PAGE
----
Chronic inflammation drives initiation and progression of many malignancies, including pancreatic cancer. In this issue, Liou et al. (2013. J. Cell Biol. http://dx.doi.org/10.1083/jcb.201301001) report that inflammatory macrophages are major players in the earliest stages of pancreatic cancer. They show that paracrine signals from the macrophages activate the nuclear factor κB transcriptional program in normal pancreatic acinar cells, resulting in acinar–ductal metaplasia, a dedifferentiated state that is poised for oncogenic transformation.
Inflammation is fundamental to host defense, serving to eliminate pathogens and to heal damaged tissues. After tissue damage, macrophages act as sentinel cells that organize immune defenses and coordinate the tissue repair process via directing epithelial migration, angiogenesis, and matrix remodeling. This process is normally self-limiting because of a rapid production of antiinflammatory cytokines after the initial release of proinflammatory messengers. A failure of this resolution program leads to chronic inflammation characterized by an alteration in the immune cell types involved, including a marked increase in infiltrating macrophages (Medzhitov, 2008).
The pancreas is particularly prone to inflammatory injury, as the pancreatic acinar cells produce large amounts of proteolytic enzymes required for digestion. These enzymes can be prematurely activated in response to tissue damage, thereby causing cell lysis and further propagation of the injury. The link between inflammation and pancreatic ductal adenocarcinoma (PDA) pathogenesis is well established (Yadav and Lowenfels, 2013). For example, a greatly increased risk of developing PDA is observed in individuals with hereditary pancreatitis, a rare condition caused by germline mutations in the cationic trypsinogen gene (PRSS1), which results in autolysis of acinar cells and ongoing inflammation in the pancreas. More common cases of chronic pancreatitis arising from recurrent injuries to the pancreas as a result of smoking, alcohol abuse, unhealthy diet, or hereditary factors also correlate with an increased PDA risk.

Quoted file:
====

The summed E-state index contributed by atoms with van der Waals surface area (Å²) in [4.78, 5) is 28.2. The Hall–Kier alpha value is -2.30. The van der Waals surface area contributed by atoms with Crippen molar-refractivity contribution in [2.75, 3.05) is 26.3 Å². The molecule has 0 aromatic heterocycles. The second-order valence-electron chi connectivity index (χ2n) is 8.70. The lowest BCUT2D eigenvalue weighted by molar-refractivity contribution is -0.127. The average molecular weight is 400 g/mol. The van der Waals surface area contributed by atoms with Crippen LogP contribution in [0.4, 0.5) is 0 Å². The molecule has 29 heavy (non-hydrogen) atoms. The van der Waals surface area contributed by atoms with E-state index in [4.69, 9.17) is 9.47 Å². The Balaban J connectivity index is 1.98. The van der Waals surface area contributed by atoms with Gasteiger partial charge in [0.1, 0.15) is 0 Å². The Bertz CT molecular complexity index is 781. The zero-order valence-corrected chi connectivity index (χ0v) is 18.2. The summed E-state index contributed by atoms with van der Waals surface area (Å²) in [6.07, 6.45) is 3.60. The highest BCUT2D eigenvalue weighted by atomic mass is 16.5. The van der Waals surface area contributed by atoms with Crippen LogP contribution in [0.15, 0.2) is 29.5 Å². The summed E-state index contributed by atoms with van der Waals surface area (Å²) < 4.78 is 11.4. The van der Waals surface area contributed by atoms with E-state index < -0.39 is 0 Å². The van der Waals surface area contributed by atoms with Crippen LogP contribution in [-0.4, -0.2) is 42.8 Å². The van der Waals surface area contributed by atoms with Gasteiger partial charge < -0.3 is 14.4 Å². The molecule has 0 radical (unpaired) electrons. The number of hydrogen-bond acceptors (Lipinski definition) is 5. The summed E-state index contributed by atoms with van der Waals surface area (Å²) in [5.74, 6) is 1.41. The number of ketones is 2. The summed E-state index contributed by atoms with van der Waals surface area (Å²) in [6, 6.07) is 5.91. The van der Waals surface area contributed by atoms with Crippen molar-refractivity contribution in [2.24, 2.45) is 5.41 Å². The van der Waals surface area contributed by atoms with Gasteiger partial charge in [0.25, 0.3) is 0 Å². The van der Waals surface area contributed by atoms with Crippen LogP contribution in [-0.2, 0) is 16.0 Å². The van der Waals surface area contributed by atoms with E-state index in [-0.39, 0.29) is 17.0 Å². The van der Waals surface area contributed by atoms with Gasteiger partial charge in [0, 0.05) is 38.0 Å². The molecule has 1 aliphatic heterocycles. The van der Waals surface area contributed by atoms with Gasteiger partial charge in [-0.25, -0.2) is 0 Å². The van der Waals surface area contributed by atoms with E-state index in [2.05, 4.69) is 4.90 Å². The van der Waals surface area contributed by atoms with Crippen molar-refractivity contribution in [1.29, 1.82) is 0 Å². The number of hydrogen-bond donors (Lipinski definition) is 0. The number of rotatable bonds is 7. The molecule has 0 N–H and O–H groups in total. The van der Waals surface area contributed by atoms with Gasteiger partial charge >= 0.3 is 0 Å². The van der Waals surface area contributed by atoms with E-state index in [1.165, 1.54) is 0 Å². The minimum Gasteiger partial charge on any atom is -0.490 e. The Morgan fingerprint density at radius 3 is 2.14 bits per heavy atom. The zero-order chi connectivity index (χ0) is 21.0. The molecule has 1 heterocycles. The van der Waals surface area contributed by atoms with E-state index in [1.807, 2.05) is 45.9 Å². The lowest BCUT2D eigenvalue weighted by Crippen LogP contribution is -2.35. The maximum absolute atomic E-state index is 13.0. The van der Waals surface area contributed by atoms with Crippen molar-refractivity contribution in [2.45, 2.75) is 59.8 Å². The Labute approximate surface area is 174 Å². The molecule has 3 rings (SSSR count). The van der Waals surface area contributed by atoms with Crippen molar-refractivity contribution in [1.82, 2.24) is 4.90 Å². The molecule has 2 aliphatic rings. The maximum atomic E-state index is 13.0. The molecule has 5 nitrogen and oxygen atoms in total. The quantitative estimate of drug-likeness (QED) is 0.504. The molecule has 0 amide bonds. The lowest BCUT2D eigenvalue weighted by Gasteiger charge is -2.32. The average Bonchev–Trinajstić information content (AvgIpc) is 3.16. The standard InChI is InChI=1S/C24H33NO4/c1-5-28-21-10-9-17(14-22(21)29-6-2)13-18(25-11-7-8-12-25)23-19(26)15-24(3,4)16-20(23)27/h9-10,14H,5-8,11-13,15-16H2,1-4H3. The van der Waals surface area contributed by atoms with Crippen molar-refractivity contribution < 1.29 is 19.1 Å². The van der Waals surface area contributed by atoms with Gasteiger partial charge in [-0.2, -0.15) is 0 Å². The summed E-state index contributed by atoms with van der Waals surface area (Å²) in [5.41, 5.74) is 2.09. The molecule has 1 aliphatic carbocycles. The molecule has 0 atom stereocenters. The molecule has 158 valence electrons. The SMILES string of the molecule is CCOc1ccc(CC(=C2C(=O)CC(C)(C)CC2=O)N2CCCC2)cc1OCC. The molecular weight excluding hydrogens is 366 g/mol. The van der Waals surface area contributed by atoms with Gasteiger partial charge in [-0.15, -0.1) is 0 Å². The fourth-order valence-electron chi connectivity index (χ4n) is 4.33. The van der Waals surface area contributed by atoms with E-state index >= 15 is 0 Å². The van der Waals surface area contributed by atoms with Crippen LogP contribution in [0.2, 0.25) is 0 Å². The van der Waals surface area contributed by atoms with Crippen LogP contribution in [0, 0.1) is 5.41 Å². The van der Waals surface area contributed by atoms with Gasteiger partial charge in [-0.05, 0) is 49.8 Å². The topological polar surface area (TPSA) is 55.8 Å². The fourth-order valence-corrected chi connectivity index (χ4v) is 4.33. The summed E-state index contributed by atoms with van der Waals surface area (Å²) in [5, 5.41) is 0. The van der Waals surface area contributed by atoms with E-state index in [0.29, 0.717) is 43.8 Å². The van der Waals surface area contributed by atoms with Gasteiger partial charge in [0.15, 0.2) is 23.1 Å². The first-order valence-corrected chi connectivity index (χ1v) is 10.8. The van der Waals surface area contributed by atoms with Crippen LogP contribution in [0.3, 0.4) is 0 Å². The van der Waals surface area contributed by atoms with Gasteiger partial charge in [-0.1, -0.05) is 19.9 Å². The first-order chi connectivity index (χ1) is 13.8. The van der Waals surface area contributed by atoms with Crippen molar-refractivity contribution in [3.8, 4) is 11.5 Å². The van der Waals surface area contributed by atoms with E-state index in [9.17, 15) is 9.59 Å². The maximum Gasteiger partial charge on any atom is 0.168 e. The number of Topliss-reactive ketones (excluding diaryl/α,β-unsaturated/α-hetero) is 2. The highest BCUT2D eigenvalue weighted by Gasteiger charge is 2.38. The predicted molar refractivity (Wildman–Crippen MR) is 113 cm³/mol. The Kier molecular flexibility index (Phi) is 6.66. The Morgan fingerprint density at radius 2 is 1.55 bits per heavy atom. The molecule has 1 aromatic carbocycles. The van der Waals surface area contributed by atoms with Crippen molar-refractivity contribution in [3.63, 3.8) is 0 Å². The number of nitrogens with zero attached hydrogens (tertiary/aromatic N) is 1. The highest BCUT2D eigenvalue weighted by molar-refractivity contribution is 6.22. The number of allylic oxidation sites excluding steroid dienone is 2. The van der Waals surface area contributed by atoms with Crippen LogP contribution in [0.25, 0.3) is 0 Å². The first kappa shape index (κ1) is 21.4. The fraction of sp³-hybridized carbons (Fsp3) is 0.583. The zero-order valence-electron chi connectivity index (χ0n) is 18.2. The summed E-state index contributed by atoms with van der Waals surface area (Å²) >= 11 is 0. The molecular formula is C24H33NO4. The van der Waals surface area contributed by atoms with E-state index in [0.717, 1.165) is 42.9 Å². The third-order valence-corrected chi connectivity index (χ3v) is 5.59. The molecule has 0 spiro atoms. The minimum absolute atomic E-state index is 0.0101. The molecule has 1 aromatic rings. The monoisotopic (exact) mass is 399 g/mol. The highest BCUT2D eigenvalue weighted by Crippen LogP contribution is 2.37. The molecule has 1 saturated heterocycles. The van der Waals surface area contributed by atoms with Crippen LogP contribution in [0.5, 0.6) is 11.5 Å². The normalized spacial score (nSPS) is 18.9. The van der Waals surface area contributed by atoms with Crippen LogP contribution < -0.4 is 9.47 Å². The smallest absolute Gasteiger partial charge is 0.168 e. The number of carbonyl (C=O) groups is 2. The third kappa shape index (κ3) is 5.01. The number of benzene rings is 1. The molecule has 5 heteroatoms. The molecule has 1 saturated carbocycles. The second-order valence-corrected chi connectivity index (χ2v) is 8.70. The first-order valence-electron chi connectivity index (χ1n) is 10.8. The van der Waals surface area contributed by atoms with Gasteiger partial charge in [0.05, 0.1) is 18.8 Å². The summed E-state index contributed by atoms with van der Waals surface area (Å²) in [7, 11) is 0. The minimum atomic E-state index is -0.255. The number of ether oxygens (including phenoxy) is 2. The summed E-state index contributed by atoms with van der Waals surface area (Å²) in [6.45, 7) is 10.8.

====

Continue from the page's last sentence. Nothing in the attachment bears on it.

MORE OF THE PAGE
Experimental pancreatitis studies in genetically engineered mouse models provide further support for inflammation as a driver of PDA, with particularly important contributions of this process to tumor initiation. The cholecystokinin analogue, caerulein, is used to induce inflammatory injury in these experiments. In genetically engineered mouse models of PDA harboring an activating K-ras mutation, the earliest known genetic alteration in the human disease, caerulein treatment abrogates oncogene-induced senescence. The bypass of this putative tumor-suppressor mechanism correlates with accelerated development of preinvasive pancreatic intraepithelial neoplasias (PanINs) and subsequently of PDA (Guerra et al., 2011). Other observations suggest that inflammation promotes acinar-to-ductal metaplasia (ADM), a process of dedifferentiation of acinar cells to ductal cells with progenitor-like characteristics, which is thought be an early event in PDA progression, preceding PanIN formation (Fig. 1; Guerra et al., 2007; Fukuda et al., 2011; Kopp et al., 2012). Macrophage infiltration occurs early and dominates the inflammatory microenvironment of the earliest preinvasive lesions (Clark et al., 2007). Moreover, macrophage-produced interleukin-6 (IL-6) has been reported to activate the Janus kinase (JAK)–STAT3 pathway (Lesina et al., 2011), which has an established positive role in inducing ADM and contributing to PDA (Miyatsuka et al., 2006; Fukuda et al., 2011; Lesina et al., 2011). It is important to note that in addition to the impact of these proinflammatory macrophages on ADM and PDA, subsets of alternatively activated macrophages have a contrasting antitumor surveillance function in PDA (Beatty et al., 2011).